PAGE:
Herb of the Week: LAVENDER


Lavandula is a genus of 39 species of flowering plants in the mint family, Lamiaceae. The name lavender comes from the Latin root lavare, which means “to wash.” Lavender may have earned this name because it was frequently used in baths to help purify the body and spirit. However, this herb has also been used as a remedy for a range of ailments from insomnia and anxiety to depression and fatigue.

Name: Lavender (Lavandula officinalis); English Lavender (Lavendula augsutfolia)

Parts Used: flowers

Collection: Flowers should be harvested just before coming into bloom between June and September. They should be dried in a shady area with a temperature below 95* F to maintain the essential oils

Actions: Carminative, antispasmodic, antidepressant, rubefacient, antifungal

Indications: This beautiful herb has so many uses including culinary, cosmetic, and medical. This little flower is amazing effective when used to headache especially related to stress. Lavender is quite effective in alleviating depression, but should be used in conjunction with other remedies. Lavender can be used as a gentle strengthening tonic for the nervous system. Externally, the oil may be used as a stimulating liniment to help ease rheumatism.

Cultivation: Drought- tolerant, heat- tolerant, and wind-tolerant, lavender doesn’t like poor drainage, waterlogged soil, or high humidity. Raised beds can enhance drainage; surrounding plants with a gravel mulch can help increase heat around roots. After flowering, shear plants to induce bushiness and subsequent bloom. Avoid cutting plants back to the ground. Dried blooms retain fragrance for a long time; crush dried flowers to release aromatic oils anew.

Light: Sun
Zones : 5-10
Plant Type: Perennial, Herb, Shrub
Plant Height: 1-3 feet tall
Plant Width: 1-3 feet wide
Flower Color: Deep violet, lavender, white
Bloom Time: Flowers early to midsummer
Landscape Uses: Containers, Beds & Borders, Slopes, Groundcover
Special Features: Attractive Foliage, Fragrant, Cut Flowers, Dried Flowers, Attracts Birds, Attracts Hummingbirds, Attracts Butterflies, Drought Tolerant, Deer Resistant

 

The following is just a brief introductory to the many uses of lavender.

Lavender Toner
1 TBL lavender buds
1 Cup witch hazel
6 drops lavender essential oil
Combine all the ingredients in a jar with a tightly fitted lid, store in a cool dark place. Allow mixture to macerate of 2 weeks. Shake jar every other day. After 2 weeks strain mixture into a bottle with a mister top.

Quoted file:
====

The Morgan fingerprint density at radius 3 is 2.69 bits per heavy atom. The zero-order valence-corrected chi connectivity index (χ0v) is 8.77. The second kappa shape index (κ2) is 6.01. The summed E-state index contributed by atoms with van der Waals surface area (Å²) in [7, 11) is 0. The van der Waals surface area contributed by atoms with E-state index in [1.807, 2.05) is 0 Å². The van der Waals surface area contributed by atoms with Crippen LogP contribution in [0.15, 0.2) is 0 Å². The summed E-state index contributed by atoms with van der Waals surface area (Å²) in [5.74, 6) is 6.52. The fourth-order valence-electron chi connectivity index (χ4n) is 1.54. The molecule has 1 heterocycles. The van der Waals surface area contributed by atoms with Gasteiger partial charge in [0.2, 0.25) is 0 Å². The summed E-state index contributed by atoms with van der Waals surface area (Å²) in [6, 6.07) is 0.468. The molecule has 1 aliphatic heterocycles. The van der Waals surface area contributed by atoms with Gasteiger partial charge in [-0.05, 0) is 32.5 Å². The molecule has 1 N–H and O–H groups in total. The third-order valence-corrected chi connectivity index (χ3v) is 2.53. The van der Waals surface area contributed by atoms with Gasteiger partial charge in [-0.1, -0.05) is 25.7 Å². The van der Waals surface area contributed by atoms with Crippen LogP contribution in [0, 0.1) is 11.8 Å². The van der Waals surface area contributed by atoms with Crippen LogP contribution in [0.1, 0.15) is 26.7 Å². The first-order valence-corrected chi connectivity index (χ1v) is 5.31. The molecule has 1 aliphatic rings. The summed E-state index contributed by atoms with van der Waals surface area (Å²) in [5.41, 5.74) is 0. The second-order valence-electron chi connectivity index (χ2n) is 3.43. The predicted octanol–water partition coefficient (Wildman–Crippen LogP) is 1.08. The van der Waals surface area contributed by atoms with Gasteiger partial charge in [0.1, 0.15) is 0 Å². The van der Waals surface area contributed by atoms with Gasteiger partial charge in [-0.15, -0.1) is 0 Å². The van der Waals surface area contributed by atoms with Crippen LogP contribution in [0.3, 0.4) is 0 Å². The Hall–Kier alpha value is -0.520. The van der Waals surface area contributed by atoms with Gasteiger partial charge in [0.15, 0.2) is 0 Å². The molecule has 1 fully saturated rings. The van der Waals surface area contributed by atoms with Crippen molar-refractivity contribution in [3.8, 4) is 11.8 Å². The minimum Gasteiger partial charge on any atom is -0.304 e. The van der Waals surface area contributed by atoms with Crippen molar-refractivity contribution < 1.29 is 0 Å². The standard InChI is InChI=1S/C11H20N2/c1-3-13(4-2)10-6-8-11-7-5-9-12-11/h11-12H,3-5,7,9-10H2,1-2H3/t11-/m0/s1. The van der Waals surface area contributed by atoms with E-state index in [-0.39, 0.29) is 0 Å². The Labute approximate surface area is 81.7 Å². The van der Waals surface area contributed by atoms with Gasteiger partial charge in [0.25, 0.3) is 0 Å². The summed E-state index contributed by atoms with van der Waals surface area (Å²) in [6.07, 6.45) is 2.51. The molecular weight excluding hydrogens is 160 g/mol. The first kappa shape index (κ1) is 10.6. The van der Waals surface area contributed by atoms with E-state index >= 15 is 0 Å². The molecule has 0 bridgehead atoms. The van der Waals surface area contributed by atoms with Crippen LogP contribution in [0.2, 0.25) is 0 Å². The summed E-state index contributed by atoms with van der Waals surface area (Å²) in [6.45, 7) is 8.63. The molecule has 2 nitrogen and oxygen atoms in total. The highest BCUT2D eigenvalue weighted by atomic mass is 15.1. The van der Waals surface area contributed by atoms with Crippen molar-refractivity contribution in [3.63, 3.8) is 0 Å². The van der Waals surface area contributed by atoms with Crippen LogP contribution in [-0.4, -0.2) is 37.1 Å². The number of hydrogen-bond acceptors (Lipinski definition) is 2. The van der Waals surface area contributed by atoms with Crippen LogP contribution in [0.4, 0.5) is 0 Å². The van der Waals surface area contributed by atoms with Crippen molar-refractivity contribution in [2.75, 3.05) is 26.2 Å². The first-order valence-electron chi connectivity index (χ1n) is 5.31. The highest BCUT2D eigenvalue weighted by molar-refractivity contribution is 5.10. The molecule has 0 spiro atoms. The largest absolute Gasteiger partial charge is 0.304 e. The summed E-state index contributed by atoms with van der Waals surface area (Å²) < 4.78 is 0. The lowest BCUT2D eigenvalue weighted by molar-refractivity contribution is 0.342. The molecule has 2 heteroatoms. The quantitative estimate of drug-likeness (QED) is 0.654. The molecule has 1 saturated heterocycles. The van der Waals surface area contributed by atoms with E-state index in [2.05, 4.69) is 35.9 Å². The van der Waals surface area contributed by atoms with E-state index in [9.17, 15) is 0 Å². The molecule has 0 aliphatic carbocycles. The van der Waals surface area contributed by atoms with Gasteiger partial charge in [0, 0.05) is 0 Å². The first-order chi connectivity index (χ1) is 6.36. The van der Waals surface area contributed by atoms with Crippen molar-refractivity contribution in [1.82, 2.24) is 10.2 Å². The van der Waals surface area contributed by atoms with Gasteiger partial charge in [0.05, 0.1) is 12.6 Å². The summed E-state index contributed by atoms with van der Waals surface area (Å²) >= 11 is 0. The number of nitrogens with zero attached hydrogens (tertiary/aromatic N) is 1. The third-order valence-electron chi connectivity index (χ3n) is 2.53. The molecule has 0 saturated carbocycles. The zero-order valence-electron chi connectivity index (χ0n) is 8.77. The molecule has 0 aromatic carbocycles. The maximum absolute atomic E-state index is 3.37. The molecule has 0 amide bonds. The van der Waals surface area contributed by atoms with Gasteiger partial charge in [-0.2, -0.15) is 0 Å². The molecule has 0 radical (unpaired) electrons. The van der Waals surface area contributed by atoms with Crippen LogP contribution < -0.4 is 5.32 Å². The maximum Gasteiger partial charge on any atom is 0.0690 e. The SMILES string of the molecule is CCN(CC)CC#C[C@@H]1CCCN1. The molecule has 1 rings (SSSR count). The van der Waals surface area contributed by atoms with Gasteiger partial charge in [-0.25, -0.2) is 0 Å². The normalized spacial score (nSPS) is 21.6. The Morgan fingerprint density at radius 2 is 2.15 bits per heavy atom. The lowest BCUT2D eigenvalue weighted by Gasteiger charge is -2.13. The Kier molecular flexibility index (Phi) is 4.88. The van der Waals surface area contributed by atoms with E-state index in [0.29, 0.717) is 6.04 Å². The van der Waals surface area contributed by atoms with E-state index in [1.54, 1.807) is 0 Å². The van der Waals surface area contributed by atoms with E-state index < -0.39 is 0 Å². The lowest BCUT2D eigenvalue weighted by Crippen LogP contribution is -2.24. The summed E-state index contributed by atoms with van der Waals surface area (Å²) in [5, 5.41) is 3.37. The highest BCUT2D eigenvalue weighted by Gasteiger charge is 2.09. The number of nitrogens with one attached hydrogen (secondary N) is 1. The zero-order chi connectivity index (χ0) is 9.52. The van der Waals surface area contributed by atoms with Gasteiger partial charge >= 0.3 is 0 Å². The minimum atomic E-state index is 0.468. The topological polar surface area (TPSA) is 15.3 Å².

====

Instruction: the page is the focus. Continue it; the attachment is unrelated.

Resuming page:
This toner does not need to be refrigerated; but is quite refreshing cooled during the hot months of the year.

Aches and Pains Oil
5 drops     lavender essential oil
5 drops nutmeg essential oil
5 drops rosemary essential oil
15 ml sweet almond oil (carrier oil)
Mix essential oils into the almond oil. Massage into skin where you are having pain.
 
Lavender Cream
1 TBL dried lavender buds
1 Cup heavy cream
Lightly crush lavender buds, mix into cream. Cover and chill for three hours. Strain the lavender buds out of cream. The lavender cream can be used in place of regular cream for baking, coffee, tea etc.

About Airmeith Naturals

Anna has over 25 years of experience working with herbs. She trained as a chef specializing in classical French cuisine. Anna has extensive knowledge of herbs used in cooking, as well as having researched the historic use of culinary herbs & spices. She is a Certified Community Herbalist who has completed multiple apprenticeships and classes with renowned Herbalists along with her own studies. Her concentration is in Western European Herbal Practices. She has attended college for Environmental Science as well as earning her certificate in Massage Therapy and is licensed in the state of Massachusetts. In addition, Anna is a Certified Reiki Master Teacher. Anna lives in Western Massachusetts with her family and has over an acre of gardens to play in. Anna is the herbalist at Airmeith Naturals in Holyoke Massachusetts
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